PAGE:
A recent article on the May 2010 flash-crash made the point that computer science education does not prepare us for the governance of critical “systems of systems” (SoS) created and operated by independent business entities. Predicting the behavior of SoS exemplars such as high-speed trading systems is extremely difficult, since the components of SoS were created for purposes of competition as much as cooperation, and are constantly being modified to benefit their owners.

You don’t need to look into the dark arts of securities trading or travel reservation ecosystems to find SoS, because SoS is now the norm for new application development. Cloud applications are now routinely built as SoS because it is extremely cheap and fast to do so. If startup programmers didn’t have off-the-shelf components to build software with, we could never see the rate of new software creation that we do. And all these components are built and operated for the benefit of their owners.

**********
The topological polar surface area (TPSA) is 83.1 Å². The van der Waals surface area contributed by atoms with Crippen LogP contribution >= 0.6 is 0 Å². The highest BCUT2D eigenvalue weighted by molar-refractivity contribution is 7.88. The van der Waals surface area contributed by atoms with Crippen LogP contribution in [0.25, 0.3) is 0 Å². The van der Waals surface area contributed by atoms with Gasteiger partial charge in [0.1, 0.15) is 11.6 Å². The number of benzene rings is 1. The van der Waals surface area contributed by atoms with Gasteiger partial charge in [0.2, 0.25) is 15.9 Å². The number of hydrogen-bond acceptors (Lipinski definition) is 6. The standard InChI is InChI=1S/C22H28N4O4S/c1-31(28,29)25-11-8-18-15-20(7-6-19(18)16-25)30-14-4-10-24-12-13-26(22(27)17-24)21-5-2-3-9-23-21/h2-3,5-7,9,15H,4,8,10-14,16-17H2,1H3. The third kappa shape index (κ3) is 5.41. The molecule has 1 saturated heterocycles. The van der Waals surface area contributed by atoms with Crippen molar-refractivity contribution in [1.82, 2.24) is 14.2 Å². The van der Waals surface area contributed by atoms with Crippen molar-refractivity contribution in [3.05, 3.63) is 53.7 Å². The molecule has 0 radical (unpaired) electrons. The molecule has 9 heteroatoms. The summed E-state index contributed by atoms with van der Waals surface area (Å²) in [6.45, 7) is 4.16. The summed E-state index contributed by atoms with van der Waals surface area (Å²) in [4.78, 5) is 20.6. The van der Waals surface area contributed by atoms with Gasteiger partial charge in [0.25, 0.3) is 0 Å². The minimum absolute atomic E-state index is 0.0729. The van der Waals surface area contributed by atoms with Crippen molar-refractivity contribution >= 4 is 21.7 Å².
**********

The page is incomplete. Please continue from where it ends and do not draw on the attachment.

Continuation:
Cheap and fast software built using components whose provenance is opaque comes at a price. With no enforceable SLAs, no data chain of custody,  and no expectation of performance, mass outages of popular software services such as Netflix are not usual, they are a certainty. For anyone concerned with privacy, security, ownership, application availability, reliability, predictability and operability, “SOS” is the right acronym indeed.

As the author’s note, educators are not preparing us for SoS. But it’s doubtful that they ever could. As the Internet has made software a pervasive presence in our lives, software has become the tool of our collective human intentions and needs, whether greed, or lust, or power, you name it.

I recommend a close reading of Shakespeare or a minor in Ecology rather than better CS courseware.